Hagaman & Co. General Dealers, Bronte C.W. Jug
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- This "stoneware" storage jug was found in a shed at the former Patterson family farmhouse in the old village of Merton, R.R.1 Bronte, Halton County. The present day owner is a descendant of the Riggs and Patterson families who farmed for generations at Merton.
The jug was possibly made by Hart Potteries in Picton, Canada West. This pottery was started in 1849 by Samuel Hart and continued for many years by family members. The blue stylized flower design is known as a "plow flower".
The photograph doesn't show this well, but this is a big jug. Height is 13", it measures 8" across the bottom.
Usually the stylized design also included the capacity of the jug; it is possible the design includes the number 9 for a 9 gallon jug.
According to the Town of Oakville research report by Laurie Smith Heritage House Consulting which is linked here for your further information, the Hagaman business was started sometime before 1842 by Benjamin Hagaman. The business bought and shipped grain as well as the importing of ready-made goods from family connections in Oswego, New York state for their stores, one in Oakville, the other in Bronte, and later in Ridgetown, Ontario.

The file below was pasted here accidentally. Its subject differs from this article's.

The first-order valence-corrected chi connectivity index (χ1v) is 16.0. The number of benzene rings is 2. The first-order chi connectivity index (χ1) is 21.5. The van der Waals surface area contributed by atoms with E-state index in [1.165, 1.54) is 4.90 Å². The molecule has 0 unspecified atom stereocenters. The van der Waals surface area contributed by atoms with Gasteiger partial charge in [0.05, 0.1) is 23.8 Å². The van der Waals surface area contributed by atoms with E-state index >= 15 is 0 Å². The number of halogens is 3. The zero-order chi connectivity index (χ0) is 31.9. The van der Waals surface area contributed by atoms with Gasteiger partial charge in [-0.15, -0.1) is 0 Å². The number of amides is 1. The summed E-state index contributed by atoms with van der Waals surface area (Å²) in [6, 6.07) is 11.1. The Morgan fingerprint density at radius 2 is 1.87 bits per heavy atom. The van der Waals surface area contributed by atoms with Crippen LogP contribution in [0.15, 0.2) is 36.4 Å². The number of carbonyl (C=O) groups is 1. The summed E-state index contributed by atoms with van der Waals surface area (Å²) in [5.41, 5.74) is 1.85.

Pages 48-8 to 48-9 of the linked report have the detailed information about the two Hagaman cousins.
Benjamin's cousin, Worthington Ely Hagaman, 1820-1892, took over the business including the Oakville dry goods store Benjamin had founded, Gage & Hagaman, later called Hagaman & Jull when his daughter married Bennett Jull who had come from Orangeville to clerk in the Oakville store (as per the Orange Lawrence family history document also linked here FYI) in 1872, from 1850 to 1892. Benjamin kept the Bronte store.
W.E. Hagaman lived in the house that was built in about 1866 at what is now 1118 Lakeshore Road East, aka "the Hopgood Estate". The house has a heritage plaque on it, "1866 W.E. Hagaman Grain Dealer".
The Hagaman's moved to Ridgetown, Ontario in later years although W.E.'s wife, maybe more family members, is buried in St. Jude's Cemetery, Oakville.
- The interior of the jug is glazed and clean. Around the mouth there is rough, hardened, greyish matter that perhaps originally sealed the cork and could not be cleaned off. Or, possibly the jug was used to store oil or grease, this being the residue.
"C.W." stands for "Canada West". Upper Canada was the formal name from 1791-1841. It changed to Canada West in 1841 through 1867 although the old name continued in use too.
- Hagaman & Co. General Dealers Bronte C. W.
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- Trafalgar Township Historical Society
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- Hagaman & Co. General Dealers, Bronte C.W. Jug
Trafalgar Township Historical Society
Trafalgar Township Historical Society Sponsor: Jeff Knoll, Local & Regional Councillor for Oakville Ward 5 – Town of Oakville/Regional Municipality of Halton